A feature-length film is one that is the prominent, full-length movie as compared to very early films that were less than forty minutes, with several potentially being bundled together. SAG defines one as being at least eighty-minutes or longer. If you have ever seen Singin’ in the Rain (which is a classic), it takes place in the time period of the transition from short films to feature-length films and from silent to talking. They make a big deal about whether an audience would want to sit for a whole, feature-length film.
It turns out that the first feature-length film was, arguably, as early as the end of the 1800’s (which would have had to be silent; the first talking film was “The Jazz Singer”, in 1927). That amazed me. I had no idea we produced movies, of any kind, so far back.
The majority of feature films are between 70 and 210 minutes long. The Story of the Kelly Gang (1906, Australia) was the first dramatic feature film released (running at approximately 60 minutes). An earlier The Corbett-Fitzsimmons Fight (1897, U.S.) is considered by some as the first documentary feature film (running time is 100 minutes), however it is more accurately characterized as a sports program as it included the full unedited boxing match. The first feature-length adaptation was Les Misérables (1909, U.S.). Other early feature films include The Inferno (L’Inferno) (1911), Quo Vadis? (1913), Oliver Twist (1912), Richard III (1912), From the Manger to the Cross (1912), and Cleopatra (1912).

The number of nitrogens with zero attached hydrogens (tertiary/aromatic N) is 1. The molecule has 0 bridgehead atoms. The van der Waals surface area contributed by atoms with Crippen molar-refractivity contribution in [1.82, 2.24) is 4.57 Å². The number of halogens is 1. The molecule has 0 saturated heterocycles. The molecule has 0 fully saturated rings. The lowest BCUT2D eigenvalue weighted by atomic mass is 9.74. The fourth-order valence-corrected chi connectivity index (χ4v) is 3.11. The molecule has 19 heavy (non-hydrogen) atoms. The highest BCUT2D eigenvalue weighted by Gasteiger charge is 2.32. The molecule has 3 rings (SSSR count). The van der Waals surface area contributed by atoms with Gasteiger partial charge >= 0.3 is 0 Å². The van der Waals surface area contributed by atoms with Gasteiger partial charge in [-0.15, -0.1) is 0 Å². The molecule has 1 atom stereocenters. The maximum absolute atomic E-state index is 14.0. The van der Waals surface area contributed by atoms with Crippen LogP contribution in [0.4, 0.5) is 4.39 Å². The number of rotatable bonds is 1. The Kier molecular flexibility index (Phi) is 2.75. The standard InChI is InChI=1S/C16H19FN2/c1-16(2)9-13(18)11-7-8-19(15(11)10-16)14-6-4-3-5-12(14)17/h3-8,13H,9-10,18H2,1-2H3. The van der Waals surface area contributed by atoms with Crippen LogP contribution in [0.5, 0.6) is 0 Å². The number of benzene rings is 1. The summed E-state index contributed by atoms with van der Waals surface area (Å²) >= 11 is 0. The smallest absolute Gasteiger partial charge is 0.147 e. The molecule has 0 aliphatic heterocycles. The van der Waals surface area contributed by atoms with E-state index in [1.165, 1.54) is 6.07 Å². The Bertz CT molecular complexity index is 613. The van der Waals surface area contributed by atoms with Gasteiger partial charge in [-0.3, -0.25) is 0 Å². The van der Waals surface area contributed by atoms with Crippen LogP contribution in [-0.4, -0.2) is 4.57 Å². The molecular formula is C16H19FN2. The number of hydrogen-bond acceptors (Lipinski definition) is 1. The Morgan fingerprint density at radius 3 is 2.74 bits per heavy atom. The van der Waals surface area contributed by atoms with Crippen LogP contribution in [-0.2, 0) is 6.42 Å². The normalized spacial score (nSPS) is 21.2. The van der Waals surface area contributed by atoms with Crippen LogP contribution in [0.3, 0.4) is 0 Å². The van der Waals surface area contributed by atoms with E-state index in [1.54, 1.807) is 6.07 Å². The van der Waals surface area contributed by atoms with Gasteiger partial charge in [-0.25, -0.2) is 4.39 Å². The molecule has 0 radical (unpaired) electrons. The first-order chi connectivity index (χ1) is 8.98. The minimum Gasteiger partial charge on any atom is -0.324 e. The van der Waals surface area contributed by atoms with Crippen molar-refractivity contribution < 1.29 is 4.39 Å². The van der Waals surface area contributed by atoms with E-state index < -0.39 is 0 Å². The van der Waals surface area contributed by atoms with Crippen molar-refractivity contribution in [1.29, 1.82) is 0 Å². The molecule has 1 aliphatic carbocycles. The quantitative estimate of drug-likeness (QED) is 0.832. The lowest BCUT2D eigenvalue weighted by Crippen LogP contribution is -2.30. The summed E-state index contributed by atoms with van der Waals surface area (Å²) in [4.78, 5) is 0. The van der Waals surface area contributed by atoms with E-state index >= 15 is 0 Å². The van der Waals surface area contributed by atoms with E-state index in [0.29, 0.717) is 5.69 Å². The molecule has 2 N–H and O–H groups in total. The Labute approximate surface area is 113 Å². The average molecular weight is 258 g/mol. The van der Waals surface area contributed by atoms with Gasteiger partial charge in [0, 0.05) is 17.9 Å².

Worth mentioning is the volume of movies being produced every year between now and then. The US market produced more movies per year in the 1920’s than at any other time in cinematic history:
By 1915 over 600 features were produced annually in the United States. The most prolific year of U.S. feature production was 1921, with 682 releases; the lowest number of releases was in 1963, with 213. Between 1922 and 1970, the U.S. and Japan alternated as leaders in the quantity of feature film production. Since 1971, the country with the highest feature output has been India, which produces a thousand films in more than twelve Indian languages each year.
That is amazing considering the generally higher-quality of writing and acting then as compared with now.